6701 Rockledge Drive, MSC 7940
Bethesda, MD 20892-7940
Telephone: (301) 435-0535
FAX: (301) 480-7404
2. Peer Review Contacts:
3. Financial or Grants Management Contacts:
Ms. Denise Payne
Senior Grants Management Specialist
Office of Grants Management, DERA, NHLBI
Rockledge II Building, Room 7155
6701 Rockledge Drive, MSC 7926
Bethesda, MD 20892-7926
Telephone: (301) 594-9529
FAX: (301) 451-5462
Required Federal Citations
Recipients of PHS support for activities involving live, vertebrate animals must comply with PHS Policy on Humane Care and Use of Laboratory Animals (https://grants.nih.gov/grants/olaw/references/PHSPolicyLabAnimals.pdf) as mandated by the Health Research Extension Act of 1985 (https://grants.nih.gov/grants/olaw/references/hrea1985.htm), and the USDA Animal Welfare Regulations (http://www.nal.usda.gov/awic/legislat/usdaleg1.htm) as applicable.
Human Subjects Protection:
Federal regulations (45 CFR 46) require that applications and proposals involving human subjects must be evaluated with reference to the risks to the subjects, the adequacy of protection against these risks, the potential benefits of the research to the subjects and others, and the importance of the knowledge gained or to be gained (http://www.hhs.gov/ohrp/humansubjects/guidance/45cfr46.htm).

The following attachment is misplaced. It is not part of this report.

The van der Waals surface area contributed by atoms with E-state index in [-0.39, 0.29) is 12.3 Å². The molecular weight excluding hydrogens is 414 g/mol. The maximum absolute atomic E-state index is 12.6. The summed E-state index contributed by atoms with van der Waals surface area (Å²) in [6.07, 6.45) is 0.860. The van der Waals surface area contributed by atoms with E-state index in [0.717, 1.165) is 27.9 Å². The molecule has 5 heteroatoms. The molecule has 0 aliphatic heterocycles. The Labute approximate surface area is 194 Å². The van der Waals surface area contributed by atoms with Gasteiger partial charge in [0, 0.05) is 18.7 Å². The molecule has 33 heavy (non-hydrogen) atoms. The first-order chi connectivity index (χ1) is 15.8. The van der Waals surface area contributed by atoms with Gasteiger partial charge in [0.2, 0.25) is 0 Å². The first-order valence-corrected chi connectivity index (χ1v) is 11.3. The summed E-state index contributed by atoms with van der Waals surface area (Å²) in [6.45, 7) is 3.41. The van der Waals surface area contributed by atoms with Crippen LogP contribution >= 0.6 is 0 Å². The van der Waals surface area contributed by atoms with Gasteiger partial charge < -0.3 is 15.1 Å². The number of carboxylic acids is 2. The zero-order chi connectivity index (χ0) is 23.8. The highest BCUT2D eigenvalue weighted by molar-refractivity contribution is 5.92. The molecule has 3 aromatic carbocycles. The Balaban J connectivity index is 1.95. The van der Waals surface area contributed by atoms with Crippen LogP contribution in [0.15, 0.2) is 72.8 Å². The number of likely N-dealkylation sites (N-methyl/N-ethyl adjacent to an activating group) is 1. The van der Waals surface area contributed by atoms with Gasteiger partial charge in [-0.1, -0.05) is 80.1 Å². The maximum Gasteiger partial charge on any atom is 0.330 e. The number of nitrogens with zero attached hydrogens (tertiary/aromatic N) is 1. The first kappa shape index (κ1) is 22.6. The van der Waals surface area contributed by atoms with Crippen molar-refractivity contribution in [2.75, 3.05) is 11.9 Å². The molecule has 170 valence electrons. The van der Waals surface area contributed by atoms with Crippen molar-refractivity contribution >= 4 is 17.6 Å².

Data and Safety Monitoring Plan:
Data and safety monitoring is required for all types of clinical trials, including physiologic toxicity and dose-finding studies (Phase I); efficacy studies (Phase II); efficacy, effectiveness and comparative trials (Phase III). Monitoring should be commensurate with risk. The establishment of data and safety monitoring boards (DSMBs) is required for multi-site clinical trials involving interventions that entail potential risks to the participants (NIH Policy for Data and Safety Monitoring, NIH Guide for Grants and Contracts, https://grants.nih.gov/grants/guide/notice-files/not98-084.html).
Sharing Research Data:
Investigators submitting an NIH application seeking $500,000 or more in direct costs in any single year are expected to include a plan for data sharing or state why this is not possible (https://grants.nih.gov/grants/policy/data_sharing). Investigators should seek guidance from their institutions, on issues related to institutional policies and local institutional review board (IRB) rules, as well as local, state and federal laws and regulations, including the Privacy Rule. Reviewers will consider the data sharing plan but will not factor the plan into the determination of the scientific merit or the impact/priority score.
Policy for Genome-Wide Association